Our candy floss recipe is fluffy, sweet, and fuss-free.
If you thought you couldn't make your own candy floss at home without a machine, think again. Make your own at home with sugar, corn syrup, and your chosen flavouring - raspberry, orange, mint - whatever you fancy.
The firm fairground favourite was first invented - funnily enough - by dentist William Morrison (hence Floss) and confectioner John C Wharton in 1897. And it’s safe to say this is one popping pink treat that has stood the test of time, with candy floss stands still going strong today. Now you can make it yourself in just five steps.
- 800g sugar
- 240ml corn syrup
- 240ml water
- ¼ tsp salt
- 1 tsp raspberry extract (or any flavour you like)
- 2 drops pink (or any colour) food colouring (optional)
You will also need:
- A 'decapitated’ whisk - see the tip
- 6 lolly sticks
- In a large, heavy saucepan over medium heat, combine the sugar, corn syrup, water, and salt. Stir until the sugar is melted.
- Clip on a candy thermometer, stop stirring, and heat to 160°C (320°F). Pour the molten liquid into a shallow heatproof container. Add the extract and food colouring (if using) and stir well.
- Line your work table with parchment. You might also want to spread parchment or old newspaper on the floor around the table to catch any stray bits of flying sugar.
- Dip your decapitated whisk into the sugar syrup and hold it over the pot to let the sugar drip back into container for a couple of seconds. Holding the whisk a foot (30 cm) above the parchment, swing the whisk back and forth so that thin strands of sugar fall on the paper. Repeat this a few more times until you have a nice nest of spun sugar.
- Poke a lollypop stick into the middle of the nest and gently shape the spun sugar around to create a candy floss ball.
Top tips for making candy floss:
To make a decapitated whisk, snip the tines at the end of a wire whisk with a wire cutter so you have straight metal branches.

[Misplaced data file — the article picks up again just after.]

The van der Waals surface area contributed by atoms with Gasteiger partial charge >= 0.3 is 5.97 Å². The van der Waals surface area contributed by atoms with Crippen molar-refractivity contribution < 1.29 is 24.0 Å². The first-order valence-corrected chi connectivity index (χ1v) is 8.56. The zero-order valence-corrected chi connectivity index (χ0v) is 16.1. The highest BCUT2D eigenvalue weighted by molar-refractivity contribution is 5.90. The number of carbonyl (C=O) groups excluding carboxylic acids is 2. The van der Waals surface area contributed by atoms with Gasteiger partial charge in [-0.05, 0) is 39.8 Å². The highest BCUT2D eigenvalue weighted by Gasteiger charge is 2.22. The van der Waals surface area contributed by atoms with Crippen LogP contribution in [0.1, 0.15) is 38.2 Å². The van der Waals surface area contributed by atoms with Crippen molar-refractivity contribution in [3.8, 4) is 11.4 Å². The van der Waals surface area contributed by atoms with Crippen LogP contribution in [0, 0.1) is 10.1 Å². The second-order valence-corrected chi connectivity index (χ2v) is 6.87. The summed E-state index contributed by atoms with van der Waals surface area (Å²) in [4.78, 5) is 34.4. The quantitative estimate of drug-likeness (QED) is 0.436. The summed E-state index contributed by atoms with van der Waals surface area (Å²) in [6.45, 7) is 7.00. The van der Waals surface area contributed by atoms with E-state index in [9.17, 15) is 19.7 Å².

What flavourings can I use for my candy floss
Look in the baking aisle of larger supermarkets for flavours and colours to add to your candy floss. Vanilla, peppermint, orange and lemon are all widely available. If you want something more fruity you might have to visit a dedicated cooking shop or look online. We have found strawberry, raspberry, apple and melon. If you're serving your floss as a fancy extra at tea party or with after dinner coffees, try flavouring with it rosewater.
How long will my candy floss last?
While candy floss doesn't go 'off' it will spoil very quickly if you keep it in hot or moist areas. It's best to eat it straight after you've made it or within the next 30 minutes. Keep it in a cool, dry place (not the fridge!), somewhere where it won't get shaken or vibrated - for instance, it doesn't survive a car journey well.
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Jessica Dady is Food Editor at GoodTo and has over 11 years of experience as a digital editor, specialising in all things food, recipes, and SEO. From the must-buy seasonal food hampers and advent calendars for Christmas to the family-friendly air fryers that’ll make dinner time a breeze, Jessica loves trying and testing various food products to find the best of the best for the busy parents among us. Over the years of working with GoodTo, Jessica has had the privilege of working alongside Future’s Test Kitchen to create how-to videos exclusively for GoodtoEat - as well as writing, testing, and shooting her own recipes. When she’s not embracing the great outdoors with her family at the weekends, Jessica enjoys baking up a storm in the kitchen with her favourite bakes being chocolate chip cookies, cupcakes, and a tray of gooey chocolate brownies.
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